IT’S always easy to look back at cultural figures from earlier eras and denounce them as “elitists,” and that’s clearly what’s happened to the great British art critic and interpreter Kenneth Clark. Through books on landscape and the nude, and his BBC television documentary series from 1969, Civilisation, Clark exposed an enormous number of people to art and ideas, clearly and intelligently. (I was too young to really experience his heyday, but one of Clark’s American inheritors, Carl Sagan, was a childhood hero of mine. And the Civilisation book is wonderful.)
A new article in the Guardian takes stock of the man’s accomplishments and reputation, judging him to have gone into eclipse in part because of assaults by the Marxist critic John Berger.
Berger’s brilliant TV series and book Ways of Seeing (1972) threw down a lethal Marxist-feminist gauntlet to Clark’s Olympian worldview. Clark is the only art historian to be named, and he is cited and ticked-off twice over. His description of Gainsborough’s portrait of Mr and Mrs Andrews on their country estate in Landscape into Art (1949) as “enchanting” and “Rousseauist” is denounced: “They are not a couple in Nature as Rousseau imagined nature. They are landowners and their proprietary attitude towards what surrounds them is visible in their stance and their expressions.” Berger well knew that Clark, thanks to substantial inherited wealth (the family fortune came from Paisley cotton), had lived since 1955 in Saltwood Castle in Kent surrounded by a moat and a large art collection that included old masters and impressionists.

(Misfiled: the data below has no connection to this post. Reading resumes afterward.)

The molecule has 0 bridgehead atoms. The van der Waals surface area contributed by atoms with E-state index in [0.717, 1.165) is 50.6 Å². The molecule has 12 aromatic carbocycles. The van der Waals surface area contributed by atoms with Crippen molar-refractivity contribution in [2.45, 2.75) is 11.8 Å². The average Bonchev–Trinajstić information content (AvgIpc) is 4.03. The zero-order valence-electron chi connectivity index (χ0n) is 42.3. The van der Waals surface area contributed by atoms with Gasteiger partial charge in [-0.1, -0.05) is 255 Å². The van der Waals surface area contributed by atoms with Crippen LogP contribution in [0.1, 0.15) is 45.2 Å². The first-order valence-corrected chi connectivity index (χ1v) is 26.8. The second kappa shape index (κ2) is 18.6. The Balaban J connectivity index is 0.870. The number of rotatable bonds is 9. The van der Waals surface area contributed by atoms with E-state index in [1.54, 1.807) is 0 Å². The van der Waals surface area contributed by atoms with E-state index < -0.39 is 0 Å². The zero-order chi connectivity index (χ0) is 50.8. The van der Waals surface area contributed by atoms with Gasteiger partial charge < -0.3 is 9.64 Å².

My politics are probably closer to Berger’s than to Clark’s. But when writers who address a broad non-academic audience like Clark (or Jacob Bronowski, or Sagan) are shoved aside for ideological reasons, because they are deemed middlebrow, or whatever — culture becomes a minority interest. We move closer to all Miley all of the time.
“Above all, perhaps, Clark was a brilliant wordsmith, the most seductive writer on art since Ruskin and Pater, whom he greatly admired,” James Hall writes near the end of his piece. “Today, when most art historians write as joylessly as lawyers and accountants, such verve is sorely needed.”